The Rock And Roll Hall Of Fame: In Concert
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AMAZING PERFORMANCES FROM FOUR YEARS OF THE ROCK & ROLL HALL OF FAME INDUCTION CEREMONIES --
2014, 2015, 2016 & 2017
“Watch out for music—it should come with a health warning… And it can make you think that the world should and could be a much better place.” —Peter Gabriel
As the Rock & Roll Hall of Fame entered its third decade, induction ceremonies featured the biggest names in classic rock from the ’60s, ’70s and ’80s. In many cases the original line-ups of bands performed together for the first time in years; other performances featured the kind of collaborations and jam sessions that have made Rock Hall concerts legendary.
This 4-DVD set features poignant reunions, moving and often hilarious induction speeches, and 53 iconic performances.
Highlights from the 2014, 2015, 2016 and 2017 induction ceremonies.
Bruce Springsteen joining inductees the E Street Band for the deep-cut classic The E Street Shuffle from the Boss’s second album, from 1973.
Legendary grunge-rock group Pearl Jam delivering thundering performances of Alive, Given to Fly and Better Man.
The two surviving members of Nirvana joined on stage by Lorde, Annie Clark, Kim Gordon and Joan Jett for emotional renderings of the group’s biggest hits.
Cat Stevens performing a spine-tingling version of Father & Son that rendered the massive Barclays Center quiet as a church.
Journey performing three classic cuts: Separate Ways (Worlds Apart), Lights and Don't Stop Believin'.
Ringo Starr being welcomed into the Rock Hall with a little help from Paul McCartney.
Features complete Hall of Fame induction speeches, including:
Coldplay’s Chris Martin inducting Peter Gabriel
Metallica’s Lars Ulrich inducting Deep Purple
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Well guess what, there is no Dolby Digital on these discs at all, just good old fashioned DTS HD Master Audio high resolution audio. The sound is good and my fear of Dolby Digital was finally abated when my system sparked to life with the light for high resolution. There is a lot of talking and some good music performances, so this set is really pretty decent.
The Bluray – which I received for an objective review – contains two discs, each with two years of the awards ceremonies. There is a DVD set with four DVDS. For each year, the “show” runs about 2 ½ hours. So there is almost 10 hours of “material” in this set.
I say material because it’s not all music. There are the long “induction speeches” and the “acceptance speeches”. In quite a few cases there is no “music” Bert Berns, the legendary producer, label owner and songwriter, is inducted by Steven Van Zant and the acceptance comes from Berns’ daughter. But there is no tribute to his work. The same goes for the Rap Pioneers NWA – inducted by Kendrick Lamar. (BTW, I’m told that HBO did not “air” the Berns induction on the air and that, in fact, there were no music performances at the event after these two inductions.)
The title of the set is also a bit confusing. It’s call “In Concert”, yet at least half the running time is composed of speeches that you won’t want to watch more than once. This is no “concert”. It’s an awards dinner with people at tables.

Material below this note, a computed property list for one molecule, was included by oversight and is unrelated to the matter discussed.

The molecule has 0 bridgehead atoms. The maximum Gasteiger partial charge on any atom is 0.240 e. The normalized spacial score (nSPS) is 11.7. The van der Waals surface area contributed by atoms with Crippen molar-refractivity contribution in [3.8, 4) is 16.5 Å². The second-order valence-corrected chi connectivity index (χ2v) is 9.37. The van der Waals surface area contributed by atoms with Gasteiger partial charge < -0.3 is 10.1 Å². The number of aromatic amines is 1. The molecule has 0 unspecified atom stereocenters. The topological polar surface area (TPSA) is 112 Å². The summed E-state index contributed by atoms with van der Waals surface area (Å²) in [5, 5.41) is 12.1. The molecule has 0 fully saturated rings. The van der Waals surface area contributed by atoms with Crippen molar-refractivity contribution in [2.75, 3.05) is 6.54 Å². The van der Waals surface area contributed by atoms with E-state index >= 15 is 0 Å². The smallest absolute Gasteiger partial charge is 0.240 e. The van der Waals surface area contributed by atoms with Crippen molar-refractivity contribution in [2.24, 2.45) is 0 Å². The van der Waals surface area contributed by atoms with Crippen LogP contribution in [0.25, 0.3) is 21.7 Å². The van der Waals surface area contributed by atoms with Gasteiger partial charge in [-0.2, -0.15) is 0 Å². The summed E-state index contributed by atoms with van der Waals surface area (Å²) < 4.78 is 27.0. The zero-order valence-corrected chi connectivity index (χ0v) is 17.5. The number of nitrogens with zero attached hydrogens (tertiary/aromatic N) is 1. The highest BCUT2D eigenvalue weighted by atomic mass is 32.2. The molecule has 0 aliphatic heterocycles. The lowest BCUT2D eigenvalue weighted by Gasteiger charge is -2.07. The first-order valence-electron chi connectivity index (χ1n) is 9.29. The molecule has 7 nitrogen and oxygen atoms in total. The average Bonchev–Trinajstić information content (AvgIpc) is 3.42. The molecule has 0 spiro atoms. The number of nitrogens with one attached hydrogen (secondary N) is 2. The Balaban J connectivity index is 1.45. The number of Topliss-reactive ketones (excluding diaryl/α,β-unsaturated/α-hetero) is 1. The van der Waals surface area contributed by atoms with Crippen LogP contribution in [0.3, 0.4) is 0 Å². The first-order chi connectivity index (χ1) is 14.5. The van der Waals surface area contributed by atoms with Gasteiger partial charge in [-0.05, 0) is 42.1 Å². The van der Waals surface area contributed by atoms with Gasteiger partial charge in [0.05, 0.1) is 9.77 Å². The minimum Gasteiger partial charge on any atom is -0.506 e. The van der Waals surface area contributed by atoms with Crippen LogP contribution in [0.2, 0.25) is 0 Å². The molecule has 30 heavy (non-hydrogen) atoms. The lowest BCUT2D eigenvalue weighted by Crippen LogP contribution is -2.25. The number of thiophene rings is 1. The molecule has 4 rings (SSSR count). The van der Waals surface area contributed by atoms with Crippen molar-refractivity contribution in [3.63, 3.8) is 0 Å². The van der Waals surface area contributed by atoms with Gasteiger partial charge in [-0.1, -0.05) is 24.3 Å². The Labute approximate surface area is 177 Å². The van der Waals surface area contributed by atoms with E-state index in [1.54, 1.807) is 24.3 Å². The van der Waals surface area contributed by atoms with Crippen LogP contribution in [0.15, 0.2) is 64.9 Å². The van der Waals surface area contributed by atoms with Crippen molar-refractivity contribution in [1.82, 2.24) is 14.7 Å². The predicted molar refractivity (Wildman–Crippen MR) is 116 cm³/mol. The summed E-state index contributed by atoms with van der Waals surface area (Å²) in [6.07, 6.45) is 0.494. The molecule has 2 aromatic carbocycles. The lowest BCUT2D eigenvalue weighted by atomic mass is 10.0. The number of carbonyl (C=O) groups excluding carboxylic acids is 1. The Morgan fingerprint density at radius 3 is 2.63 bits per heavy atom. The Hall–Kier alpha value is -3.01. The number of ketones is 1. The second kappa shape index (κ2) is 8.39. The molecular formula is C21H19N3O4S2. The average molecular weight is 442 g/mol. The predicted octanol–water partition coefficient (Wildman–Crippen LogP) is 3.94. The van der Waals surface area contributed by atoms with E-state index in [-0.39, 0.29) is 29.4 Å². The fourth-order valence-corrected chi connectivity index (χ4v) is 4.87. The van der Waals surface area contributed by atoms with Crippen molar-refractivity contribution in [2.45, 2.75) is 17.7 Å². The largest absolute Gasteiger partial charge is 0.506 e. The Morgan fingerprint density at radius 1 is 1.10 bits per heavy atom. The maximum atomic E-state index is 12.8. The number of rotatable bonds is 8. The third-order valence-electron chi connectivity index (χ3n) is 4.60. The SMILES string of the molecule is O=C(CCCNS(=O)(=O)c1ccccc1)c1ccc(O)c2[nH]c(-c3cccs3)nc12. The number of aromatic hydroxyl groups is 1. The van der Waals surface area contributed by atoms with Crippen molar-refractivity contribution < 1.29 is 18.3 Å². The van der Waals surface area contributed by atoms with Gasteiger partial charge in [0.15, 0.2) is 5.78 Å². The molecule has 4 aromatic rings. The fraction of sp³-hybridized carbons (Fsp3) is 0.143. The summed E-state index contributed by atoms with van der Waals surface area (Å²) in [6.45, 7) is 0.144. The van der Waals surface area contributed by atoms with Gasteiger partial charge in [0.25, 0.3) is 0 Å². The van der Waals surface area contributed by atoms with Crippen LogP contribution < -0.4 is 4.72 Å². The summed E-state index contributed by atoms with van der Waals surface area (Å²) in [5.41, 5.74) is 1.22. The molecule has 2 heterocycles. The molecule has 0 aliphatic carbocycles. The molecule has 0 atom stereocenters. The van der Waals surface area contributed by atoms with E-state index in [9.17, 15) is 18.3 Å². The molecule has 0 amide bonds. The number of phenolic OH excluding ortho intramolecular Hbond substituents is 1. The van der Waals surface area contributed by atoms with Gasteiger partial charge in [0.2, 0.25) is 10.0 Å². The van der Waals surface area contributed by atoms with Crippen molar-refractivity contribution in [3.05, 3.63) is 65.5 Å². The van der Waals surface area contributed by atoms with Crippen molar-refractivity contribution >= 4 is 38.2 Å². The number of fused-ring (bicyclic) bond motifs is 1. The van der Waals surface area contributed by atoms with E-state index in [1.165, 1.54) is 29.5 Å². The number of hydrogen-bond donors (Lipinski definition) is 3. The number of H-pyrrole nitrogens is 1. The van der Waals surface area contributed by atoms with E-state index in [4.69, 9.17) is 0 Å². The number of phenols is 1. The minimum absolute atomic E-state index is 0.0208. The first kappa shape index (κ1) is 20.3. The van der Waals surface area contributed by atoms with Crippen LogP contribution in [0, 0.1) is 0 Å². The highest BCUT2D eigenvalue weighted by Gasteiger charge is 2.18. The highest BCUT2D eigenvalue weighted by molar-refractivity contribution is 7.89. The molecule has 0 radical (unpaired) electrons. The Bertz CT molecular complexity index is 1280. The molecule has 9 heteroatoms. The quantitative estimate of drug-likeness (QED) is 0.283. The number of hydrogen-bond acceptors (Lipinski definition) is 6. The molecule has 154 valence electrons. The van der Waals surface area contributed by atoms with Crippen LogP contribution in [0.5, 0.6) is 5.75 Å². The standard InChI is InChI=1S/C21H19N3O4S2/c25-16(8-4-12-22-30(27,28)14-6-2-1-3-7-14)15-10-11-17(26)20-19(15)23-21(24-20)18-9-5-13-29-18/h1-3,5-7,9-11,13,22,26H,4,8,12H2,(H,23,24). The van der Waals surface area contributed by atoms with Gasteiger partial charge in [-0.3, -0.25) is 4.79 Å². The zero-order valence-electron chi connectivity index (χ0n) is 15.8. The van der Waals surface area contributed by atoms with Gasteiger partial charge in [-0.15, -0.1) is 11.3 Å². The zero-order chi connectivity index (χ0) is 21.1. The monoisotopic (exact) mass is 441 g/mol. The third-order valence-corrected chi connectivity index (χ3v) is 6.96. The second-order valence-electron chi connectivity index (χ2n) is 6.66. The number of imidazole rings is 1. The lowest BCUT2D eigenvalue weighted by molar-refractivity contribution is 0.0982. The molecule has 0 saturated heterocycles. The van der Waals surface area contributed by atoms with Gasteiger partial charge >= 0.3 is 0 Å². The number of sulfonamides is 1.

There are other things that frustrate too. No one is identified on the screen. No one. If you don’t know each of the members of Deep Purple or Journey or Nirvana by name, you’ll not find out here. They should have been identified. And the menu options fall short in a big way. You get to choose the year and then you get to choose the inductee. But you can\t choose the song performances. While there are separate “chapter stops” for the induction, acceptance speech and music performance, there is no index. So, say you want to watch the songs that Chicago performed in 2016. There are three here. You first go to “Inductee” and choose “Chicago” and press play. But this will bring you to the Induction speech (Rob Thomas in this case). And then you need to press the skip button TWICE (to get past the acceptance speech) to get to the first of the songs. Now at least the set comes with a nice 12-page color booklet with the “track list” and identity of those on the stage, but it’s a hassle to have to refer to it.
Now, please understands, there are some amazing moments here; ones I’ll go back to. But maybe next time, Time-Life can be a bit more user –friendly. (Another T-L set I love is the Country Music Awards set. But – as I pointed out in my review of that “must have set”, they felt the need to include the “closing credits” for EACH of the 40 or so years of clips. )
I’m sure this is not really necessary to point out but the speeches were not aired on broadcast TV so you will hear the S- and F-words frequently.
Time-Life is also making the four earlier years (2010-2011, 2012-2013) available but only as digital download releases. This will cut down on viewership, because you will need an Amazon streaming account or an Apple-TV account to watch on your TV.
Well, there you have it. It’s still worth getting (with all music content) but be prepared for some frustration when trying to rewatch performance (some great mash ups) a second time.
I hope you found this review both informative and helpful.
As far as this Blu-ray goes, it's a straightforward presentation. The audio sounds great with lossless 5.1 and 2.0 tracks, but there are no subtitles. One nagging problem must be mentioned: there's more than 11 hours of content on just two Blu-rays, which means the video can often look a bit compressed and not much more impressive than a good-looking DVD. Had both of these problems been addressed (or had a few extras been included -- there are none), this might be a better collection. As it is, this one's just...OK.